Shale producers in the US have started selling oil futures to lock in prices above $50 for future delivery, according to unnamed sources talking to Reuters.
Crude oil prices have risen this year, as vaccine rollouts give the promise of a return to relative normality and the oil consumption that will come with it. With West Texas Intermediate crude currently trading at about $52 per barrel, some shale producers are using the futures market to secure a sales price of at least $50, even if prices drop later.
Towards the end of 2019, US oil production reached a peak of almost 13 million barrels per day (bpd) as producers like ExxonMobil and BP, which makes the Castrol lubricant range, found increasingly efficient ways to exploit shale resources. This has since fallen to about 11 million bpd due to the crash in oil prices that resulted from pandemic-related lockdowns limiting the demand for oil.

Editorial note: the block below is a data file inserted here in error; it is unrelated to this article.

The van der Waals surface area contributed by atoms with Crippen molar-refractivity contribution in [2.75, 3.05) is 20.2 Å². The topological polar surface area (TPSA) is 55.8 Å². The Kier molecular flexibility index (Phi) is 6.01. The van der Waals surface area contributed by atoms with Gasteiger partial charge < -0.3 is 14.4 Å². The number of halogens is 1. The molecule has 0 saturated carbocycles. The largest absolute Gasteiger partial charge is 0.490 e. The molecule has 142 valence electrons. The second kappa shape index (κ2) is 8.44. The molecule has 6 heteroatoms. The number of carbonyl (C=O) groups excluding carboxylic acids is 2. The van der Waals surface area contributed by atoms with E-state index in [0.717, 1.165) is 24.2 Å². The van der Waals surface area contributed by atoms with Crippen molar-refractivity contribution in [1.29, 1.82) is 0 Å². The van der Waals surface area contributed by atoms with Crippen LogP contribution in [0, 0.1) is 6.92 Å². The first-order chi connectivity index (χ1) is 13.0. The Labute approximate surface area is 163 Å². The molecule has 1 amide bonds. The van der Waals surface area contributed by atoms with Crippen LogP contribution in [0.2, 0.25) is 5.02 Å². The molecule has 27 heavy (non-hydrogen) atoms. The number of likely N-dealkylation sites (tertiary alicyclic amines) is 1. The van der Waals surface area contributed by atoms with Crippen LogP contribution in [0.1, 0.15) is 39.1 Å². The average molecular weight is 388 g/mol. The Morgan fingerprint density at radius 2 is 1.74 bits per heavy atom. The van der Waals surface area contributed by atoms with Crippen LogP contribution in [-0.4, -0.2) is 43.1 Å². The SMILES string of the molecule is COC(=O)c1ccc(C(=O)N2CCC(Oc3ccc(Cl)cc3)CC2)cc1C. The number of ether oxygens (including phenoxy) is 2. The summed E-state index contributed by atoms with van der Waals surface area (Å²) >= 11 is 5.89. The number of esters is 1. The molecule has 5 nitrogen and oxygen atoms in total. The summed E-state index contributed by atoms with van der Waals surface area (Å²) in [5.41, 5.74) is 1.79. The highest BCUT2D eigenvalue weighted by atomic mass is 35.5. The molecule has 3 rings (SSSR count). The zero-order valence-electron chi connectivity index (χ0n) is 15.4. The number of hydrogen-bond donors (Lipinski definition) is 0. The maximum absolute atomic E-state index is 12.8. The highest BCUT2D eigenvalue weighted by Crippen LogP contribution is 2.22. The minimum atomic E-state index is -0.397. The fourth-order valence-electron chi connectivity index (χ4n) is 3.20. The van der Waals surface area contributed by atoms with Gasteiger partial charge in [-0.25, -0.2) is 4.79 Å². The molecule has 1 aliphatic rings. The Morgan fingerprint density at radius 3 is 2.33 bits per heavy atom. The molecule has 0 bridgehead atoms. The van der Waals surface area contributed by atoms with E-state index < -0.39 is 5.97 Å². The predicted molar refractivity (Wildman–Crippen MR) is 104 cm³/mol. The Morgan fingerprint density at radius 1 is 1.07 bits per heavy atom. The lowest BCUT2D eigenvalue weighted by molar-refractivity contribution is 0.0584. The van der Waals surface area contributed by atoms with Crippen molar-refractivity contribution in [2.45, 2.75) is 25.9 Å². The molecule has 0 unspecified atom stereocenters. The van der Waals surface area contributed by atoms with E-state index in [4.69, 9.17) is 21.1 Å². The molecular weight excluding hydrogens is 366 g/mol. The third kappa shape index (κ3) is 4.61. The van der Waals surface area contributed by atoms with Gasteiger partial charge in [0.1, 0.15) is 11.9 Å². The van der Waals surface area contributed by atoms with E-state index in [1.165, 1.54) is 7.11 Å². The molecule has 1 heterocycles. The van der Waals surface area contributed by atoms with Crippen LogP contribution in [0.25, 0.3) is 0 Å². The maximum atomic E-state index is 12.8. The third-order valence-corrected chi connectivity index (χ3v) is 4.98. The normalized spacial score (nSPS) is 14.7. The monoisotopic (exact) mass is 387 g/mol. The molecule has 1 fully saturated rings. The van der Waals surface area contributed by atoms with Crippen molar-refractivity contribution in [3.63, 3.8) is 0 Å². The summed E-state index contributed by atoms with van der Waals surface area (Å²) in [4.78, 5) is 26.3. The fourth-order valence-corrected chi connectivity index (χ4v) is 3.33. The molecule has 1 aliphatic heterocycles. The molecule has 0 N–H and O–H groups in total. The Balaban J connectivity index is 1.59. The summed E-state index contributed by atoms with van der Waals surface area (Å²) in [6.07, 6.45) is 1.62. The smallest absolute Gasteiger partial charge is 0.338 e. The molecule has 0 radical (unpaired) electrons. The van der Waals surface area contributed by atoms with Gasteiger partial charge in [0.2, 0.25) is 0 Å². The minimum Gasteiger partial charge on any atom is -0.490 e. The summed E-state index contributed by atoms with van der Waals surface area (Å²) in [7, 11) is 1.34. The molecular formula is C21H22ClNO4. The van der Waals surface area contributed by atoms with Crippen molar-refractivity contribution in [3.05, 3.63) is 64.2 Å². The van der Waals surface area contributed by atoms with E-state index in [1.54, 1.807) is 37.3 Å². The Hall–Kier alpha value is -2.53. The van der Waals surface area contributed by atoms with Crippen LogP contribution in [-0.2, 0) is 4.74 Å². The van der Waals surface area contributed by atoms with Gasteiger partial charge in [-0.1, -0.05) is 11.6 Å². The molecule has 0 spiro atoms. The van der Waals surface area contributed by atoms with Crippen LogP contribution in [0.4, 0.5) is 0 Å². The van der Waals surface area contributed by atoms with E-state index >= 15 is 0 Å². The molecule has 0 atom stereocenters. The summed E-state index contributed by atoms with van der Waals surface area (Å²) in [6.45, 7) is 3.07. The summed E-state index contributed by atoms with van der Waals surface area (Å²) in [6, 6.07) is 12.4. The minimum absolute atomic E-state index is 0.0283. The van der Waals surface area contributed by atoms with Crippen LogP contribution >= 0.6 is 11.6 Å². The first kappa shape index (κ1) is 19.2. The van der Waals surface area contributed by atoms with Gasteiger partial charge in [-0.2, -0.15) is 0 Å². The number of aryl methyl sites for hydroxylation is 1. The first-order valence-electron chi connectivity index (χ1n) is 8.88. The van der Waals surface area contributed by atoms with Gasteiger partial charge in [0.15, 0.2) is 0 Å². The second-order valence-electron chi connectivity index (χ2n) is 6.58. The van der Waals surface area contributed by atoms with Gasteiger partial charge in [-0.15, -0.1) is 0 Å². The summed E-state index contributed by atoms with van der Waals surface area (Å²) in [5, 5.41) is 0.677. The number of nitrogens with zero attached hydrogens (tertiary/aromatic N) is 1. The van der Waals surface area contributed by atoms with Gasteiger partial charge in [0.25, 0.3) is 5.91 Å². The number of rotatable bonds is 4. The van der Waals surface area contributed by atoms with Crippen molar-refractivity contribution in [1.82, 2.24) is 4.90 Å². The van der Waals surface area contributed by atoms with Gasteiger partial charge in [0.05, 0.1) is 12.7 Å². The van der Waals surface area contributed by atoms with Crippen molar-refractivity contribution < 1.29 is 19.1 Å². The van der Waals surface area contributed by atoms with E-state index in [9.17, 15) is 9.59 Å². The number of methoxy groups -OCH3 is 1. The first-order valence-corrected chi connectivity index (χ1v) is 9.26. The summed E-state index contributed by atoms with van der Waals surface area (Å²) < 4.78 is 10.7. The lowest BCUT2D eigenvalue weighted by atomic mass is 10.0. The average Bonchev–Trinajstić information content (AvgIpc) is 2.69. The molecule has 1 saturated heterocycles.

While another surge in production isn’t anticipated this year, some operators seem to be securing cash flow for future producers.
According to Chris Wright, CEO of North America’s second-largest fracking company:
“There’s a lot of hedging going on. At the prices available today, producers with good acreage can do pretty well.”
Producers are, of course, torn between the security of selling in advance at a respectable price or holding out for a possible further recovery to $60-65. Many smaller producers are under pressure from investors to increase revenues, however, and selling in advance helps them to secure cash flow and reduce debt.